‘Perhaps This Poem Has No End’: Reel Iraq in Edinburgh

Sarah Irving has been following events at Reel Iraq festival and was at the “Found in Translation” night of Scottish and Iraqi poets:

By Sarah Irving

Crowd at the Bakehouse for the Reel Iraq event 'Found in Translation: Poems from and for Iraq'. Photo credit: Reel Iraq.
Crowd at the Bakehouse for the Reel Iraq event ‘Found in Translation: Poems from and for Iraq’. Photo credit: Reel Iraq.

Reel Iraq’s lineup over the past few days, and indeed its very ethos, defy borders, boundaries and definitions. Anyone coming to the festival’s concert on Friday night in Edinburgh expecting ‘traditional’ Iraqi music, orientalist imagery and predictable expressions of ‘Middle Eastern’ culture will have gotten a shock.

However, sometimes the realities of a less enlightened system impose themselves, and there can’t be a system much less enlightened that the UK Border Agency. So Baghdadi poet Sabreen Kadhim was not present at Found In Translation, an afternoon of Scottish and Iraqi work at the Scottish Poetry Library, having had her visa denied by the British authorities. A campaign ensues to see Sabreen at the International Book Festival in Edinburgh this August instead…

Sabreen Kadhim.
Sabreen Kadhim.

Even without Kadhim, this was a wide-ranging, elegant, fascinating collection of poetry. For a majority non-Arabic-speaking audience, it started off gently with Scottish poets performing work inspired by the brutality and, for Western writers, guilt of the 2003 Iraq invasion, and by Reel Festivals’ core themes of freedom of movement — physically and artistically. Michael Pederson was self-effacing and witty, Miriam Gamble thoughtful and serious. Nick-e Melville’s work was probably the most directly political engagement with the Iraq war, the phrase ‘for your safety’ ironically permeating a poem composed of excerpts from leaflets dropped by coalition forces on inhabited areas of Iraq, warning of the consequences of harbouring regime soldiers and repairing communications networks. Peter Mackay, reading his works first in his native Gallic, reminded us that linguistic diversity needn’t go beyond national borders, whilst Vicki Feaver drew together the echoes of pain and loss which still affect those who survived World War Two – evoking the decades of mourning still to be lived through for Iraq.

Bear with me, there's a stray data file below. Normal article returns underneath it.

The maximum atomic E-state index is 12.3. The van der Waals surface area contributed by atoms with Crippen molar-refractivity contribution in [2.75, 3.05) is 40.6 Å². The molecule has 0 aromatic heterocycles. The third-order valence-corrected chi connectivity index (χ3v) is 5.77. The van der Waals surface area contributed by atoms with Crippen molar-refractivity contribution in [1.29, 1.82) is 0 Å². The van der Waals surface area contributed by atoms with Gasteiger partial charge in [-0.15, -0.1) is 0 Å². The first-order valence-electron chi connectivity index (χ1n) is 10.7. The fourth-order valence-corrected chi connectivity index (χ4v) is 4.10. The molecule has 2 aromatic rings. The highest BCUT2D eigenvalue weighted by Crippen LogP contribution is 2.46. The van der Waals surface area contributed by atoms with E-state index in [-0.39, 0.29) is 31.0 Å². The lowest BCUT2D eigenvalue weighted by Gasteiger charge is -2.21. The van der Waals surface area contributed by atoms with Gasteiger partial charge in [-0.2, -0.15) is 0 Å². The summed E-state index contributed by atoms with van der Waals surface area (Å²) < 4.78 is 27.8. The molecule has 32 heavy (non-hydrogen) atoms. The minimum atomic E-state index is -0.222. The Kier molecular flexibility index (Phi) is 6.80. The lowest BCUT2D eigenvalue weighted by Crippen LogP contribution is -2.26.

A new “filmpoem,” specially commissioned by Reel Festivals, took Iraqi poet Zaher Mousa’s poem “Born to Die” and bracketed the interval with the film of the English version (by Swoon) and the Arabic version (by Alastair Cook). The two versions can be viewed on vimeo (English, Arabic).

Second up were the Iraqi poets (those who got visas from the UK authorities, anyway), and the Scottish poets who had worked with them to create translations/versions. Ryan van Winkle – who, by the way, did an excellent job of compereing the event, nicely balancing humour and seriousness – kicked off by explaining the process by which the poems in Arabic and Kurdish were translated. Reel Festivals use a technique of ‘bridge translation’ – creating rough, fairly literal translations which non-Arabic (or Kurdish)-speaking poets could then use to form new ‘versions’ of the originals. The two sets of poets, along with bridge translator Lauren Pyott, met up in January in Irbil for a week of collaborative working which culminated in performances at the Irbil Literature Festival, and then continued with the readings seen in Britain this week. According to Scottish poet John Glenday, one of the effects of this is that “you end up knowing and loving the country and its people.”

The products of this co-operation of minds and creativity included Zaher Mousa’s poem The Iraqi Elements, translated with Glenday, which was a moving paean to his country with observations such as “cancer flares and smoulders in the heads of children.” Awezan Nouri, a young Kurdish writer who is also a journalist and women’s rights activist, worked with William Letford and Krystelle Bamford to give us strong natural imagery and the occasional flash of political fire, in images such as “an emirate of knowledge overcome by an empire of ignorance.” The variety that emerges from the co-translation process also came out of Nouri’s work, with Nouri and Letford obviously having found humour and playfulness in their co-operation, whilst the relationship with Bamford seemed much more slow-burning in its considerations.

Despite Sabreen Kadhim’s absence, we did get one of her poems, “on the universal theme of unreliable boyfriends,” read by Bamford again: “I’ve lost myself in your dent on the sofa… has the wick blackened or was it never lit?”

The final Iraqi poet was Ghareeb Iskander, paired with Jen Hadfield and John Glenday. As if to emphasise the global sweep of literary links and meanings, Iskander’s ‘On Whitman’ was a meditation on ‘three types of grass’ – Whitman’s ‘Leaves of Grass’, the ‘grass of eternity’ from the Epic of Gilgamesh and “the grass of exile which you watch growing alone.” The stern, graceful despairing imagery of Iskander’s work, drawing on the ancient myths of Iraq, was perhaps a fitting ending to Found in Translation. “Uruk is an empty ruin… not a single tree… even the darkness burns” Glenday read, paying tribute to the “effortless music” of Iskander’s voice.

Ghareeb Iskander and John Glenday reading at a similar event in London:

Sarah IrvingSarah Irving [http://www.sarahirving.co.uk] is author of a biography of Leila Khaled and of the Bradt Guide to Palestine, and has been a journalist and reviewer for over a decade. She is currently a postgraduate student at the University of Edinburgh and is dipping a tentative toe into the waters of Arabic-English translation.